Inside the Law
Debating Sex Ed
A group of 11 witnesses recently appeared before a House committee to debate the federal funding of abstinence-only sex education in public schools amid questions about whether the government should sponsor a program that many experts say doesn't work.
In front of the House Committee on Oversight and Government Reform, the witnesses advocated instead for comprehensive programs that include information on how teens can protect themselves from pregnancy or disease should they decide to engage in sexual behavior.
"The concern that many of us have with abstinence-only programs is the idea that one size fits all," said Rep. Eleanor Holmes Norton (D-D.C.), a member of the panel.
Both sides agree that abstinence should be taught to some degree in all sex education programs, but critics of comprehensive approaches say society should set high standards for teenage sexual behavior and students should be taught to consider the repercussions of sex outside of marriage.
The debate was held as two bills move through the Florida legislature mandating that starting in the sixth grade, all students must learn about contraceptives and "sexual decision making." Florida law currently prefers abstinence instruction but doesn't mandate it; some districts only teach abstinence, while others teach students about condoms and birth-control pills.
Education Secretary Boldly Sidesteps No Child Left Behind
In a last-ditch effort to improve and clarify the federal No Child Left Behind law before the end of the Bush administration, Secretary of Education Margaret Spellings recently used her executive powers to propose a sweeping new set of regulations, including requiring student subgroups to meet graduation targets as opposed to entire high school senior classes, as the law mandates now.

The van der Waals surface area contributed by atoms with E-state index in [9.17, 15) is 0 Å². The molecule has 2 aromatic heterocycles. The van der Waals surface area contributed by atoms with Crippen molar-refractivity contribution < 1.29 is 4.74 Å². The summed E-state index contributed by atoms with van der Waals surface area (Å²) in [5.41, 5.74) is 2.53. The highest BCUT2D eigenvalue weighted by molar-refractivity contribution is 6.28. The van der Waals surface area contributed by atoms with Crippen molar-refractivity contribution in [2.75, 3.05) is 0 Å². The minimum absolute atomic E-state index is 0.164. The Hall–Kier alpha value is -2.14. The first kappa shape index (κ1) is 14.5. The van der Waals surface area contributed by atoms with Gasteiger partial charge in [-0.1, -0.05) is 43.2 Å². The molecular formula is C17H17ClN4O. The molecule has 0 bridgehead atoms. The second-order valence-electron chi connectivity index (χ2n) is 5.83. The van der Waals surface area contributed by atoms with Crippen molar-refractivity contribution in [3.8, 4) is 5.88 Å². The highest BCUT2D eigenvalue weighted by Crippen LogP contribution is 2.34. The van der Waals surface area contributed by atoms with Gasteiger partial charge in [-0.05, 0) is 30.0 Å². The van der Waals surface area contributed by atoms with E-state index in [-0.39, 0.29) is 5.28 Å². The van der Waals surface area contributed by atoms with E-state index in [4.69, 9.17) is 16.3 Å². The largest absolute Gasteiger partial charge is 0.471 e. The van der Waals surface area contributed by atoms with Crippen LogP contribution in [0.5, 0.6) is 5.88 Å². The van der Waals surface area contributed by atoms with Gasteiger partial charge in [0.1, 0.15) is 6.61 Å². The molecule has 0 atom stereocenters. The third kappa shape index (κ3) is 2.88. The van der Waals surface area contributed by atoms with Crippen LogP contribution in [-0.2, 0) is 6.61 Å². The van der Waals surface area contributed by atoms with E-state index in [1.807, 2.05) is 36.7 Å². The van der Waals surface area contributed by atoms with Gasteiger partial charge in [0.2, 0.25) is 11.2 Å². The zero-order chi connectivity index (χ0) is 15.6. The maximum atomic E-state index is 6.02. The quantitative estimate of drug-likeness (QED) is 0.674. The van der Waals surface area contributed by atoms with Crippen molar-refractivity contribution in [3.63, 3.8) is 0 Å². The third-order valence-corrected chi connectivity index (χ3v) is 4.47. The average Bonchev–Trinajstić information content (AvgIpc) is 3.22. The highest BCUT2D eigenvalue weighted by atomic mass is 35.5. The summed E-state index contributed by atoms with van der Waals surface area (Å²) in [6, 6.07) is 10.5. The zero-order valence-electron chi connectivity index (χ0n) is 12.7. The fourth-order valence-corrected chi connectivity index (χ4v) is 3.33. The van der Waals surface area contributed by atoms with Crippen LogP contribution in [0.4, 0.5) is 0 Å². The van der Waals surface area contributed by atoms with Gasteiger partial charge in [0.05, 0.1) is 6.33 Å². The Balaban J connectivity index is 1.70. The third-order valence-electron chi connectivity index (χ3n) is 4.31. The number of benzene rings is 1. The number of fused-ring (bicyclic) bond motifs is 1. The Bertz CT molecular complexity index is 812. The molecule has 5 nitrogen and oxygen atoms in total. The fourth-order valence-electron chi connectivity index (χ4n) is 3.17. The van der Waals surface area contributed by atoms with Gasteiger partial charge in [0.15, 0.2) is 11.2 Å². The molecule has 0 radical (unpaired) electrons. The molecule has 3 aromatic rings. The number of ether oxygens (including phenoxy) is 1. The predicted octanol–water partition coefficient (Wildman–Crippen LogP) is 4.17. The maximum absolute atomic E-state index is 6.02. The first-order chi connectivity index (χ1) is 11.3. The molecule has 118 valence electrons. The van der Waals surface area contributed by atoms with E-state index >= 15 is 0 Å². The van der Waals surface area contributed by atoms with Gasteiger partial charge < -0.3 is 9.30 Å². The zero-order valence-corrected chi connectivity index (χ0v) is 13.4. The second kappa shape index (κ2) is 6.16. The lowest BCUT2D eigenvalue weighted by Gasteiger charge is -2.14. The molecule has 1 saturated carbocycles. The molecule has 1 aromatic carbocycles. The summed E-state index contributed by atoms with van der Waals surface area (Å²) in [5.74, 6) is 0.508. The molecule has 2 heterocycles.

"At the president's request, I'm moving forward to empower educators to take actions that families have been waiting for," the secretary said in a speech at the Detroit Economic Club.
But it is debatable whether the proposed changes - which do not need congressional approval - will actually improve the law and address the longstanding criticisms it has generated, since they offer just as many new mandates as flexibilities.
Several of the proposed regulations seek to clarify elements of the law that demand schools be accountable in their reporting to the public, requiring that states publish data from the Nation's Report Card alongside data from their own tests.
Spellings is also proposing rules to ensure parents are notified in a timely way about public school choice and supplemental educational services. These rules would require that schools publicize open spots at higher-performing schools at least 14 days before school starts and would ensure that states provide more information about what tutoring providers are available.
Additionally, the secretary reiterated the need for a uniform graduation rate, as previously covered in DA (Inside the Law, May 2008), and set a deadline of 2013 for all states to use the same formula. In the meantime, states will be responsible for meeting their own graduation rate goals for all subgroups in order to make AYP, or they will face sanctions.
"This is the boldest sidestep around the Congress that I've ever seen," says Bruce Hunter, a lobbyist for the American Association of School Administrators. "I'd be surprised if lawmakers let this go."
The administration is seeking public comments before finalizing the regulations in the fall.